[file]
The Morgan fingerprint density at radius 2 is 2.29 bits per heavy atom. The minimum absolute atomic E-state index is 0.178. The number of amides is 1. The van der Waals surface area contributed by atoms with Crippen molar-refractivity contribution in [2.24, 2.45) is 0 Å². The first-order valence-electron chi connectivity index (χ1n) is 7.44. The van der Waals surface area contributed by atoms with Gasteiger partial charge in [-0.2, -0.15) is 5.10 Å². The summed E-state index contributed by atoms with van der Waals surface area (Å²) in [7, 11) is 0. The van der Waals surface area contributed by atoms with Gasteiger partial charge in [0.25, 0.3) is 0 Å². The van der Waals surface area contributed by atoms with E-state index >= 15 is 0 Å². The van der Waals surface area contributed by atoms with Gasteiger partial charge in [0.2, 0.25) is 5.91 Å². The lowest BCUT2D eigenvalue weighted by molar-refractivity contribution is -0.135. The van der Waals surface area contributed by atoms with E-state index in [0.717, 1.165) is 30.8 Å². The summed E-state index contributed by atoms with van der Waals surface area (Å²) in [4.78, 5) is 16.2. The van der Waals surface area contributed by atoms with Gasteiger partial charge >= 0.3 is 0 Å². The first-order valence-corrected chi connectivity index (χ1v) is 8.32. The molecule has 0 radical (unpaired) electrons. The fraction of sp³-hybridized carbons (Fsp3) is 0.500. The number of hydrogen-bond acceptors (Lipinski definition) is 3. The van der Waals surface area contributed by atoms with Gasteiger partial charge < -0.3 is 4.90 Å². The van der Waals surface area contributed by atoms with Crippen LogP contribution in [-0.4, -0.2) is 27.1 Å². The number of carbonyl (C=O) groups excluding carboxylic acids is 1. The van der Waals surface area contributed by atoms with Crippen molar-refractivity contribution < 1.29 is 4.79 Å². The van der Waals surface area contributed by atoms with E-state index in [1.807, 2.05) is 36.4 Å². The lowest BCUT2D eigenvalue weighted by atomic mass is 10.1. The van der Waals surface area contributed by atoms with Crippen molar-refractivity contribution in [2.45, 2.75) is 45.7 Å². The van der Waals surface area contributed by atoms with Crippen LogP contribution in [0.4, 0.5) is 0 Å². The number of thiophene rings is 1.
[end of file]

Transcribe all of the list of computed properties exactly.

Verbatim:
The Morgan fingerprint density at radius 2 is 2.29 bits per heavy atom. The minimum absolute atomic E-state index is 0.178. The number of amides is 1. The van der Waals surface area contributed by atoms with Crippen molar-refractivity contribution in [2.24, 2.45) is 0 Å². The first-order valence-electron chi connectivity index (χ1n) is 7.44. The van der Waals surface area contributed by atoms with Gasteiger partial charge in [-0.2, -0.15) is 5.10 Å². The summed E-state index contributed by atoms with van der Waals surface area (Å²) in [7, 11) is 0. The van der Waals surface area contributed by atoms with Gasteiger partial charge in [0.25, 0.3) is 0 Å². The van der Waals surface area contributed by atoms with E-state index >= 15 is 0 Å². The van der Waals surface area contributed by atoms with Gasteiger partial charge in [0.2, 0.25) is 5.91 Å². The lowest BCUT2D eigenvalue weighted by molar-refractivity contribution is -0.135. The van der Waals surface area contributed by atoms with E-state index in [0.717, 1.165) is 30.8 Å². The summed E-state index contributed by atoms with van der Waals surface area (Å²) in [4.78, 5) is 16.2. The van der Waals surface area contributed by atoms with Gasteiger partial charge >= 0.3 is 0 Å². The first-order valence-corrected chi connectivity index (χ1v) is 8.32. The molecule has 0 radical (unpaired) electrons. The fraction of sp³-hybridized carbons (Fsp3) is 0.500. The number of hydrogen-bond acceptors (Lipinski definition) is 3. The van der Waals surface area contributed by atoms with Gasteiger partial charge < -0.3 is 4.90 Å². The van der Waals surface area contributed by atoms with Crippen LogP contribution in [-0.4, -0.2) is 27.1 Å². The number of carbonyl (C=O) groups excluding carboxylic acids is 1. The van der Waals surface area contributed by atoms with Crippen molar-refractivity contribution < 1.29 is 4.79 Å². The van der Waals surface area contributed by atoms with E-state index in [1.807, 2.05) is 36.4 Å². The lowest BCUT2D eigenvalue weighted by atomic mass is 10.1. The van der Waals surface area contributed by atoms with Crippen molar-refractivity contribution in [2.45, 2.75) is 45.7 Å². The van der Waals surface area contributed by atoms with Crippen LogP contribution in [0.4, 0.5) is 0 Å². The number of thiophene rings is 1.